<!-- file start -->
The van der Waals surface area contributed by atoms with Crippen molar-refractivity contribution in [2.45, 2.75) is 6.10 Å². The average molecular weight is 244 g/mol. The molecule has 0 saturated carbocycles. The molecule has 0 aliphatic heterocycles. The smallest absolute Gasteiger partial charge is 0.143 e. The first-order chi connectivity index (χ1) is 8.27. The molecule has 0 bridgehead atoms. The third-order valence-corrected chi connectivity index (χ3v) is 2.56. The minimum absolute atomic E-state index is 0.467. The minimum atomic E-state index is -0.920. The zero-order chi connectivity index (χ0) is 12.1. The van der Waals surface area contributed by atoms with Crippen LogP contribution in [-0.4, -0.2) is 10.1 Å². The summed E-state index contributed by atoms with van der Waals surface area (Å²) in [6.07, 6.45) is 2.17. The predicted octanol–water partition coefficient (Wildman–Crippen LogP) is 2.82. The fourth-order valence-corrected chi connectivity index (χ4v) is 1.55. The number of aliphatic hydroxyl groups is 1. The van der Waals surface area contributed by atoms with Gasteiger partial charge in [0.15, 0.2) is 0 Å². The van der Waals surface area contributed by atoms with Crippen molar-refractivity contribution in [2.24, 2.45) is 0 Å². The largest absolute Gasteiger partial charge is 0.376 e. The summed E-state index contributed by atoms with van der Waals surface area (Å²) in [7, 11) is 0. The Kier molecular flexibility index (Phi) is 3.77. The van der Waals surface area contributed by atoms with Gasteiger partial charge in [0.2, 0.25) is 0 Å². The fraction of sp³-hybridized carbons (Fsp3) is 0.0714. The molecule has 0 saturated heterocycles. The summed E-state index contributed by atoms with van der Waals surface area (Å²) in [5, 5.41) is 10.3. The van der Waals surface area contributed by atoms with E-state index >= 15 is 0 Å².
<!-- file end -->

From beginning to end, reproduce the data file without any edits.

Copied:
The van der Waals surface area contributed by atoms with Crippen molar-refractivity contribution in [2.45, 2.75) is 6.10 Å². The average molecular weight is 244 g/mol. The molecule has 0 saturated carbocycles. The molecule has 0 aliphatic heterocycles. The smallest absolute Gasteiger partial charge is 0.143 e. The first-order chi connectivity index (χ1) is 8.27. The molecule has 0 bridgehead atoms. The third-order valence-corrected chi connectivity index (χ3v) is 2.56. The minimum absolute atomic E-state index is 0.467. The minimum atomic E-state index is -0.920. The zero-order chi connectivity index (χ0) is 12.1. The van der Waals surface area contributed by atoms with Crippen LogP contribution in [-0.4, -0.2) is 10.1 Å². The summed E-state index contributed by atoms with van der Waals surface area (Å²) in [6.07, 6.45) is 2.17. The predicted octanol–water partition coefficient (Wildman–Crippen LogP) is 2.82. The fourth-order valence-corrected chi connectivity index (χ4v) is 1.55. The number of aliphatic hydroxyl groups is 1. The van der Waals surface area contributed by atoms with Gasteiger partial charge in [0.15, 0.2) is 0 Å². The van der Waals surface area contributed by atoms with Crippen molar-refractivity contribution in [2.24, 2.45) is 0 Å². The largest absolute Gasteiger partial charge is 0.376 e. The summed E-state index contributed by atoms with van der Waals surface area (Å²) in [7, 11) is 0. The Kier molecular flexibility index (Phi) is 3.77. The van der Waals surface area contributed by atoms with Gasteiger partial charge in [0.2, 0.25) is 0 Å². The fraction of sp³-hybridized carbons (Fsp3) is 0.0714. The molecule has 0 saturated heterocycles. The summed E-state index contributed by atoms with van der Waals surface area (Å²) in [5, 5.41) is 10.3. The van der Waals surface area contributed by atoms with E-state index >= 15 is 0 Å².